Bangladesh-India border
Bangladesh-India borderFile photo

A delegation of Indian Border Security Force (BSF) entered Bangladesh through the border at Akhaura, Brahmanbaria on Wednesday afternoon, to attend a four-day border conference. As they crossed the border, the dead body of a Bangladesh national laid prostrate at the Birol border of Dinajpur. This was the body of Jahangir Alam who had gone missing after leaving his home.

His decomposed body had been lying in Gobra Bilpar, 500 yards from the Bangladesh border into Indian territory. Jahangir’s body was brought back to the country on Wednesday afternoon after a flag meeting. His family said that he was shot dead by the BSF or tortured to death by them.

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Jahangir Alam is not an isolated case. In the first eight and a half months of this year, at least 39 Bangladeshis were killed along the border with India. According to the human rights organisation, Ain O Salish Kendra (ASK), 32 of these people were shot dead by members of BSF. Five died after physical torture by the BSF. The exact cause of death of the remaining two, including Jahangir Alam, could not be identified.

In the corresponding period (January-September) of last year, 28 Bangladeshis were killed in BSF fire or torture. ASK prepared these statistics based on reports appearing in nine national dailies.

When coronavirus broke out in March this year, India chose to impose a lockdown and Bangladesh declared a general holiday. In March, there were no killings on the border. But the very next month BSF shot 3 dead. In May it was 1, in June 7, in July 3, in August 5 and in September 4 so far. From March to September, 23 were killed on the border. This number was 21 in the corresponding period last year.

In this backdrop, the border conference at the director general level began on Thursday between the Border Guard Bangladesh (BGB) and BSF. A 13-member Bangladesh delegation led by the DG, BGB Maj Gen Md Safinul Islam and a 6-member Indian delegation led by DG, BSF Rakesh Asthana, are participating in the meeting.

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BGB’s director (operations) Lt Col Faizur Rahman told Prothom Alo, “Border killing is one of the main agenda of the discussion. Our position in the same – don’t kill, don’t shoot.”

The main reason that the border killings are on the rise is that those who are carrying these out are getting away free. BSF says it is self-defence, but not a single of these Bangladeshi were carrying any types of weapons.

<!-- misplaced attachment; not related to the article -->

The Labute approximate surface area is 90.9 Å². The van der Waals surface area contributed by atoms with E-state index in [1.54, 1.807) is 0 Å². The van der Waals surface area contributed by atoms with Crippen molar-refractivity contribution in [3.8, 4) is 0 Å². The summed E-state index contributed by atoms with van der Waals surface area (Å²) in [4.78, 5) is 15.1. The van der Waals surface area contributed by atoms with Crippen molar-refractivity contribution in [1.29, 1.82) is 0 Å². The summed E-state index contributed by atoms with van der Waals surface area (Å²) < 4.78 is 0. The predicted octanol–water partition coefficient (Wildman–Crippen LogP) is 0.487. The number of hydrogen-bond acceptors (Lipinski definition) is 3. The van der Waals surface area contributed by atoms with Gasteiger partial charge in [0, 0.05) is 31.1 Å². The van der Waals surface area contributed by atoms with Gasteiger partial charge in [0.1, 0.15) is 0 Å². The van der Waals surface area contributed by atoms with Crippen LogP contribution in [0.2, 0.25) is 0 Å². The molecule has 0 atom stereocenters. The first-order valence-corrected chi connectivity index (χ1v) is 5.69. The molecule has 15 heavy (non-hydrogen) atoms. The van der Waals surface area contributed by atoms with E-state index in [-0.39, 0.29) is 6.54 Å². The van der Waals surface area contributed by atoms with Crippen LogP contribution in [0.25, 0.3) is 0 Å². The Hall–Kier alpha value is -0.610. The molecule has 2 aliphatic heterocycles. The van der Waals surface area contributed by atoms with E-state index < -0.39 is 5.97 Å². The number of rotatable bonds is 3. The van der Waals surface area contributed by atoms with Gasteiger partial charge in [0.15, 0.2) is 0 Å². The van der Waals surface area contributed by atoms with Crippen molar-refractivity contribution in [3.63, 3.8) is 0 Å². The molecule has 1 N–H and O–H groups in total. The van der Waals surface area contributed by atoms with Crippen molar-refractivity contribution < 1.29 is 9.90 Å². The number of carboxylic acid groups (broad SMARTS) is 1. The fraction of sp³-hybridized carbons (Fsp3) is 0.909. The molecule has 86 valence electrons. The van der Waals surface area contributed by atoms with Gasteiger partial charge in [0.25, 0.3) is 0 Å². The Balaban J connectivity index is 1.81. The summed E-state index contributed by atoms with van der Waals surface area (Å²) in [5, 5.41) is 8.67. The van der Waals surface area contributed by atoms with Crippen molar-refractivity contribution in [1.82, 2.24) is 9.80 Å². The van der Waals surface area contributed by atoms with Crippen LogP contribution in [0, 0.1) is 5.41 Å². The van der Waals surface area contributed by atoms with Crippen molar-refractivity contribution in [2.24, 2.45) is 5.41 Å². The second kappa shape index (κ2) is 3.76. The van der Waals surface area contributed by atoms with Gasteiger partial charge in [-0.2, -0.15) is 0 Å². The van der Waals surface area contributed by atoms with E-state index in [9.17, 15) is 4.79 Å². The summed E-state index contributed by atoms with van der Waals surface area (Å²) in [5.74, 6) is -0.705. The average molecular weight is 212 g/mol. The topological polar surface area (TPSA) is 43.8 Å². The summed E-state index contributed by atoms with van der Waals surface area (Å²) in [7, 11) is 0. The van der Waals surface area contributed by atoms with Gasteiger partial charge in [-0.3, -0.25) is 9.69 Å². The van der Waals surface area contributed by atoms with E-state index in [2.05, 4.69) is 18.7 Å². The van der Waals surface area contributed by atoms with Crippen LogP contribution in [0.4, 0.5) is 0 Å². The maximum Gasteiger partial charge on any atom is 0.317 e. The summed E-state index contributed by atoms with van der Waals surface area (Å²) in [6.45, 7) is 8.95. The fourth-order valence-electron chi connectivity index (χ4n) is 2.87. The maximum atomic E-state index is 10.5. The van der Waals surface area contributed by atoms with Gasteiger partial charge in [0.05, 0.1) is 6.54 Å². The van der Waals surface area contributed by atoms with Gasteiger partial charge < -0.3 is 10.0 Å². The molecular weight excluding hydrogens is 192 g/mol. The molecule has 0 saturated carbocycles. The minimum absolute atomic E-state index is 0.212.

Imtiaz Ahmed, professor of international relations, Dhaka University

He said, “There are many reasons behind the border killings. We also need to ensure that this comes to a halt. BGB is working to raise awareness in the border areas.”

522 deaths in 11 years

According to ASK records, from 2009 till yesterday (Thursday), 522 Bangladeshis have been killed on the border. Of them 324 were shot dead by BSF. And 159 were physically tortured and killed by members of BSF. While border killings somewhat decreased for three years after 2015, these rose up again in 2019. This trend continues this year too.

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Four killed this month

Jahangir Alam’s body was found at Dinajpur’s Birol border on Wednesday. Three others were killed by BSF at different times during this month. A Bangladeshi, Sabil Uddin (35), was shot dead by BSF on 3 September at the Pakhiura border of Narayanpur union in Nageswari upazila, Kurigram. In the early hours of 5 September, a young Bangladeshi man, Md Badshah (27) was killed in BSF fire along the border area of Shibganj in Chapainawabganj. The body remained lying at the border the whole night. In the morning BSF took the body away. It has not been returned as yet. On 10 September, a Bangladeshi fisherman Shariful Islam (30) was shot dead in BSF firing at Baliadangi upazila of Thakugaon.

Dhaka University’s professor of international relations, Imtiaz Ahmed, speaking to Prothom Alo, said no law in the world supports such extrajudicial killings. The main reason that the border killings are on the rise is that those, who are carrying these out, are getting away free. BSF says it is self-defence, but not a single of these Bangladeshi were carrying any form of weapons. If anyone crosses the border, they can be dealt with under the law. No one has the authority to shoot to kill.

*This report, appearing in the print and online editions of Prothom Alo, has been rewritten for the English edition by Ayesha Kabir